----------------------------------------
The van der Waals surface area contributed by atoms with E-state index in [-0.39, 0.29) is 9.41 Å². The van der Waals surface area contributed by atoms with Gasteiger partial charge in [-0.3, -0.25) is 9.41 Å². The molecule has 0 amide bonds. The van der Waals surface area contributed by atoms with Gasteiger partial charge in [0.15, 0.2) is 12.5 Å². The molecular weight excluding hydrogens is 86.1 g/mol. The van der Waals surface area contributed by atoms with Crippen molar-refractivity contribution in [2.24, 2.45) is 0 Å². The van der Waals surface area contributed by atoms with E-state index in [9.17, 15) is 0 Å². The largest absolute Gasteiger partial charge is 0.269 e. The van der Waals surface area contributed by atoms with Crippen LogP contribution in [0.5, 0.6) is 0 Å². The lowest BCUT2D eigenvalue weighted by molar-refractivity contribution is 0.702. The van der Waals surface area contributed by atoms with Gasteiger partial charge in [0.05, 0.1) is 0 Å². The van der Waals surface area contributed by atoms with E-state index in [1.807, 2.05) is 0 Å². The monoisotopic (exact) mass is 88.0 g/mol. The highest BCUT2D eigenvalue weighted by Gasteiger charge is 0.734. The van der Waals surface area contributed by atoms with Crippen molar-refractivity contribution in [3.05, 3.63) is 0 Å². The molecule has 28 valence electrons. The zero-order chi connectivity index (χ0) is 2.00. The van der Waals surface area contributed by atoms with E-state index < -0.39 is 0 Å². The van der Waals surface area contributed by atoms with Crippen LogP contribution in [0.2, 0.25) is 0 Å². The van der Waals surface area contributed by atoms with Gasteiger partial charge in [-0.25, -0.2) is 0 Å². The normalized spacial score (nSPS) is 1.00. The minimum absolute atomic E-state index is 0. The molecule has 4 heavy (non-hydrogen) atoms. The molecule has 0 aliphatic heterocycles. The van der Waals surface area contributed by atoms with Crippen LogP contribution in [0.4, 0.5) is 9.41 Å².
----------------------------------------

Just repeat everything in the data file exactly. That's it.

The van der Waals surface area contributed by atoms with E-state index in [-0.39, 0.29) is 9.41 Å². The van der Waals surface area contributed by atoms with Gasteiger partial charge in [-0.3, -0.25) is 9.41 Å². The molecule has 0 amide bonds. The van der Waals surface area contributed by atoms with Gasteiger partial charge in [0.15, 0.2) is 12.5 Å². The molecular weight excluding hydrogens is 86.1 g/mol. The van der Waals surface area contributed by atoms with Crippen molar-refractivity contribution in [2.24, 2.45) is 0 Å². The van der Waals surface area contributed by atoms with E-state index in [9.17, 15) is 0 Å². The largest absolute Gasteiger partial charge is 0.269 e. The van der Waals surface area contributed by atoms with Crippen LogP contribution in [0.5, 0.6) is 0 Å². The lowest BCUT2D eigenvalue weighted by molar-refractivity contribution is 0.702. The van der Waals surface area contributed by atoms with Gasteiger partial charge in [0.05, 0.1) is 0 Å². The van der Waals surface area contributed by atoms with E-state index in [1.807, 2.05) is 0 Å². The monoisotopic (exact) mass is 88.0 g/mol. The highest BCUT2D eigenvalue weighted by Gasteiger charge is 0.734. The van der Waals surface area contributed by atoms with Crippen molar-refractivity contribution in [3.05, 3.63) is 0 Å². The molecule has 28 valence electrons. The zero-order chi connectivity index (χ0) is 2.00. The van der Waals surface area contributed by atoms with E-state index < -0.39 is 0 Å². The van der Waals surface area contributed by atoms with Crippen LogP contribution in [0.2, 0.25) is 0 Å². The van der Waals surface area contributed by atoms with Gasteiger partial charge in [-0.25, -0.2) is 0 Å². The normalized spacial score (nSPS) is 1.00. The minimum absolute atomic E-state index is 0. The molecule has 4 heavy (non-hydrogen) atoms. The molecule has 0 aliphatic heterocycles. The van der Waals surface area contributed by atoms with Crippen LogP contribution in [0.4, 0.5) is 9.41 Å².